Data defines the model by dint of genetic programming, producing the best decile table.


How Large a Sample is Required to Build a Database Response Model? Bruce Ratner, Ph.D. 

Statistical consultants are frequently asked: “How large a sample is required to build a database response model?” This simply stated question is not so easily answered as the required input for the sample size calculation is arbitrary and sometimes not known. The “right” sample size is based on several concepts and conditions, such as the arbitrary Type I and Type II errors, the effect size, the number of predictor variables in the model, and the average correlation among the predictor variables. Because the latter two conditions are virtually never known before building a database response model, the calculated sample size is a guesstimate that is too large for most marketing solicitation budgets. Notwithstanding the effects of the input data used, the traditional sample size calculation paradigm is about testing for statistical significance, not practical importance. The latter is more in line with the building of a database response model; namely, what is the usefulness of the model predictions of rankorder likelihood of response? Thus, I raise the appropriate question: “How large a gain (increase in response) is expected from a database response model built with the sample size at hand, or with the sample size permitted by the budget?” The purpose of this article is to delate the original question, address the newly posited one, and present a methodology for answering the latter.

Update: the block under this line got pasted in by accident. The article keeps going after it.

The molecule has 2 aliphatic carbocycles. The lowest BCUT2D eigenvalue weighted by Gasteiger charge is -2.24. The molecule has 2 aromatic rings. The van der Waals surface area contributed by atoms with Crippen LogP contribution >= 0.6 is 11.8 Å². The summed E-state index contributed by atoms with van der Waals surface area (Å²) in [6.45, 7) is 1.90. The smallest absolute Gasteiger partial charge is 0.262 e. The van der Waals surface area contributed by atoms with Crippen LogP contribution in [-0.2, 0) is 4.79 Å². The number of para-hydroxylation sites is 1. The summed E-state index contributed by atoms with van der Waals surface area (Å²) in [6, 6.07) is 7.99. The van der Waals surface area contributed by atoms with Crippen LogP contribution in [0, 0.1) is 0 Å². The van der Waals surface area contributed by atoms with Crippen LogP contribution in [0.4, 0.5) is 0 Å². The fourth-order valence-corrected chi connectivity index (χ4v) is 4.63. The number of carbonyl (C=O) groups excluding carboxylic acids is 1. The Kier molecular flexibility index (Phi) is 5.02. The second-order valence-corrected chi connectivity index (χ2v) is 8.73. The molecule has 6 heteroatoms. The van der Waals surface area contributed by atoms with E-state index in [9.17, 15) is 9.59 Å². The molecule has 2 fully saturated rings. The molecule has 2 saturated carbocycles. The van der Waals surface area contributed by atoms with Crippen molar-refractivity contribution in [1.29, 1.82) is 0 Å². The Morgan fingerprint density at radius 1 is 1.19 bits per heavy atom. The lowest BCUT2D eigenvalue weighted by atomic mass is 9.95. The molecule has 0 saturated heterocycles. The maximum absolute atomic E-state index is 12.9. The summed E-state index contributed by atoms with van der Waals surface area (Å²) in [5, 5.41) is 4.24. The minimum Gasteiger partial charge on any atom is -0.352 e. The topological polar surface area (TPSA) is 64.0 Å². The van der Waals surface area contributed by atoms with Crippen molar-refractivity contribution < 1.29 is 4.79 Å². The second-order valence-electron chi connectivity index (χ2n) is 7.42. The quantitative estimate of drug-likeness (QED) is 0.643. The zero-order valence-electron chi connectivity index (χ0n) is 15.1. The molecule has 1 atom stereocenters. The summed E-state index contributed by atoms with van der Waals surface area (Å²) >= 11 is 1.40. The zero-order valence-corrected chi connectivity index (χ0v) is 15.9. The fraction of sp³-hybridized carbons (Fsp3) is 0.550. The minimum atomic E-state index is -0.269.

For more information about this article, call me at 516.791.3544, or email, br@dmstat1.com. My publisher owns the copyright of the article, about which this abstract addresses. The article will appear in my forthcoming book. My publisher has granted me permission to discuss orally the article's content, but by no means provide an outline, draft or proofready of the article.

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